A very sensible op-ed in today’s LA Times on how to fix our nation’s broken federal transportation funding system:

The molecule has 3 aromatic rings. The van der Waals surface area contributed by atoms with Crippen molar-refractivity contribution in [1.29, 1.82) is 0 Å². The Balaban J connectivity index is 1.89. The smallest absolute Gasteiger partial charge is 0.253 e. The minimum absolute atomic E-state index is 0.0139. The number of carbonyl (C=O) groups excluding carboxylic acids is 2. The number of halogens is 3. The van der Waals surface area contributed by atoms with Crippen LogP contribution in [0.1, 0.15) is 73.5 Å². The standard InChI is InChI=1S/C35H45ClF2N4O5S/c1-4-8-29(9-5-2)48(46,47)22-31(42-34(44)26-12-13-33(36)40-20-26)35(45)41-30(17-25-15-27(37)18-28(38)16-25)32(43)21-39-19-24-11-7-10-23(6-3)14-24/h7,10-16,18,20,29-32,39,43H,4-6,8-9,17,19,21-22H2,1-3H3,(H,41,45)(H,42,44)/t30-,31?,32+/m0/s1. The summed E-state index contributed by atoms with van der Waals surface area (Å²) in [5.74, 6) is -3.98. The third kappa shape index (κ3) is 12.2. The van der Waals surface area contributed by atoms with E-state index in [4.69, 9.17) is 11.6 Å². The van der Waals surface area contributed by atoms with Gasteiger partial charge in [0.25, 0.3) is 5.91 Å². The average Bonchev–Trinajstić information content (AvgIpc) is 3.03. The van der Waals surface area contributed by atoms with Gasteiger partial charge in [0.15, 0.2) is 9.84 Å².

Bush and Republican presidential candidate John McCain tend to blame earmarks for all the country’s infrastructure woes, but it isn’t that simple. Earmarks accounted for about $24 billion of the $286-billion transportation bill in 2005, or roughly 8% of the money. Yet a landmark report from the National Surface Transportation Policy and Revenue Study Commission estimates that it would take $225 billion a year for the next 50 years to sufficiently upgrade the nation’s crumbling infrastructure. Just cutting out pork won’t come close to covering that. Actually, it’s tough to imagine any way of raising that kind of money, but the current system leaves ample room for improvement. To start with, the next transportation bill should contain zero earmarks. It should change the way federal funding is approved, making sure that only projects that serve the national interest are funded and that they are subject to cost-benefit analysis. It should encourage private funding of public infrastructure, such as toll roads and bridges, by removing roadblocks to such deals. It should also encourage innovative fundraising strategies such as urban congestion pricing and freeway toll lanes. And lastly, something has to be done about the gas tax. The federal commission recommends raising it by 25 to 40 cents a gallon over five years, then indexing it to inflation. For the sake of our infrastructure, and for meeting the twin goals of improving the environment and weaning ourselves off foreign oil, that would be the right thing to do; it’s also completely impractical. At a time when high gas prices have become a defining political issue, there is no chance Congress would approve a gas-tax hike. So what then? The vehicle mileage tax is probably the answer. Rather than taxing people based on the amount of gas they buy, it would tax them based on the number of miles they drive. Most likely, this would be done by installing tamper-proof devices in vehicles that would transmit mileage information to a tax office, though the data also could simply be confirmed by a certified mechanic. Some states are performing pilot studies on mileage taxes, but they’re a long way from having all the bugs worked out — there are serious technical and logistics questions, not to mention privacy concerns (many people are uncomfortable beaming information about their driving habits to the government). Nonetheless, a mileage tax makes sense because it rightly puts the burden for building and maintaining roads on the shoulders of those who use them, even if they happen to drive high-mileage cars. The next transportation bill should at least invest in more study of these systems.